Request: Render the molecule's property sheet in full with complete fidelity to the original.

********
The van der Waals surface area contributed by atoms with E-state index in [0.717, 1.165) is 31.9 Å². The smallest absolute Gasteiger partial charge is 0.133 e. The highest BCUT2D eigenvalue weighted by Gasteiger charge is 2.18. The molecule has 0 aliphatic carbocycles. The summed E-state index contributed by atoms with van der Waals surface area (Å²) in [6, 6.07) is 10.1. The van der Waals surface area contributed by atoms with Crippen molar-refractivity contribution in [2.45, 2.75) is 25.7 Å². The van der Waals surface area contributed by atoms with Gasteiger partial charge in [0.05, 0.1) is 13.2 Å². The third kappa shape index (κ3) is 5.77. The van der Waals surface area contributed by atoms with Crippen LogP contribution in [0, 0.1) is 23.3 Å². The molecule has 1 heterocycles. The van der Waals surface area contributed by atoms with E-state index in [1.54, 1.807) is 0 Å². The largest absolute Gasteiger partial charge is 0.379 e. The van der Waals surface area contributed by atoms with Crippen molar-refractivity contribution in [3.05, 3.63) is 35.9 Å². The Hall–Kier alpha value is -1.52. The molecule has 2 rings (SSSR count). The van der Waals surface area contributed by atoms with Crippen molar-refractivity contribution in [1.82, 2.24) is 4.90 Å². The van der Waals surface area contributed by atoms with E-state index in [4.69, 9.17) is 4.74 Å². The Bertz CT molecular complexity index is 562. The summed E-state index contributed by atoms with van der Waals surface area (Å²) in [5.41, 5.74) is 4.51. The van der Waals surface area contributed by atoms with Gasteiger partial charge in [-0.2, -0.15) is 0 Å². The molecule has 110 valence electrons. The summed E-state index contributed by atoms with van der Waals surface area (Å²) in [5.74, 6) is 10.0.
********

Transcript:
The van der Waals surface area contributed by atoms with E-state index in [0.717, 1.165) is 31.9 Å². The smallest absolute Gasteiger partial charge is 0.133 e. The highest BCUT2D eigenvalue weighted by Gasteiger charge is 2.18. The molecule has 0 aliphatic carbocycles. The summed E-state index contributed by atoms with van der Waals surface area (Å²) in [6, 6.07) is 10.1. The van der Waals surface area contributed by atoms with Crippen molar-refractivity contribution in [2.45, 2.75) is 25.7 Å². The van der Waals surface area contributed by atoms with Gasteiger partial charge in [0.05, 0.1) is 13.2 Å². The third kappa shape index (κ3) is 5.77. The van der Waals surface area contributed by atoms with Crippen LogP contribution in [0, 0.1) is 23.3 Å². The molecule has 1 heterocycles. The van der Waals surface area contributed by atoms with E-state index in [1.54, 1.807) is 0 Å². The largest absolute Gasteiger partial charge is 0.379 e. The van der Waals surface area contributed by atoms with Crippen molar-refractivity contribution in [3.05, 3.63) is 35.9 Å². The Hall–Kier alpha value is -1.52. The molecule has 2 rings (SSSR count). The van der Waals surface area contributed by atoms with Crippen molar-refractivity contribution in [1.82, 2.24) is 4.90 Å². The van der Waals surface area contributed by atoms with E-state index in [4.69, 9.17) is 4.74 Å². The Bertz CT molecular complexity index is 562. The summed E-state index contributed by atoms with van der Waals surface area (Å²) in [5.41, 5.74) is 4.51. The van der Waals surface area contributed by atoms with Gasteiger partial charge in [-0.2, -0.15) is 0 Å². The molecule has 110 valence electrons. The summed E-state index contributed by atoms with van der Waals surface area (Å²) in [5.74, 6) is 10.0.